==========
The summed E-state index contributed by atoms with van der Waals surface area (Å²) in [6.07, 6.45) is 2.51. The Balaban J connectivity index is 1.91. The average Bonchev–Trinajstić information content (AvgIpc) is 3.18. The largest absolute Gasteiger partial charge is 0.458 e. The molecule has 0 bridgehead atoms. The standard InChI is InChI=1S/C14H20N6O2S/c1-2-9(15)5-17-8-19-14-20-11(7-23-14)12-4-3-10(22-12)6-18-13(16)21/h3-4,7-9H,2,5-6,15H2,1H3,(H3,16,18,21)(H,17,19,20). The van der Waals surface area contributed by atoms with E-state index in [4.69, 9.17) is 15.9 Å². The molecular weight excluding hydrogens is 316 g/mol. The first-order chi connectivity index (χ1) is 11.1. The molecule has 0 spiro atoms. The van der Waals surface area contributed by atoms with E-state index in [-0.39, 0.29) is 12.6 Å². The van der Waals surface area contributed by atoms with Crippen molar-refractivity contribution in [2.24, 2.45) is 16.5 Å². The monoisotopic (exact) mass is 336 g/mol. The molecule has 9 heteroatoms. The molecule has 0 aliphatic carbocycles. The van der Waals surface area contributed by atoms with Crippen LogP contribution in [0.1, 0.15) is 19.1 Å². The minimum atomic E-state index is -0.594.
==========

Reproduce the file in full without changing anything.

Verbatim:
The summed E-state index contributed by atoms with van der Waals surface area (Å²) in [6.07, 6.45) is 2.51. The Balaban J connectivity index is 1.91. The average Bonchev–Trinajstić information content (AvgIpc) is 3.18. The largest absolute Gasteiger partial charge is 0.458 e. The molecule has 0 bridgehead atoms. The standard InChI is InChI=1S/C14H20N6O2S/c1-2-9(15)5-17-8-19-14-20-11(7-23-14)12-4-3-10(22-12)6-18-13(16)21/h3-4,7-9H,2,5-6,15H2,1H3,(H3,16,18,21)(H,17,19,20). The van der Waals surface area contributed by atoms with E-state index in [4.69, 9.17) is 15.9 Å². The molecular weight excluding hydrogens is 316 g/mol. The first-order chi connectivity index (χ1) is 11.1. The molecule has 0 spiro atoms. The van der Waals surface area contributed by atoms with E-state index in [-0.39, 0.29) is 12.6 Å². The van der Waals surface area contributed by atoms with Crippen molar-refractivity contribution in [2.24, 2.45) is 16.5 Å². The monoisotopic (exact) mass is 336 g/mol. The molecule has 9 heteroatoms. The molecule has 0 aliphatic carbocycles. The van der Waals surface area contributed by atoms with Crippen LogP contribution in [0.1, 0.15) is 19.1 Å². The minimum atomic E-state index is -0.594.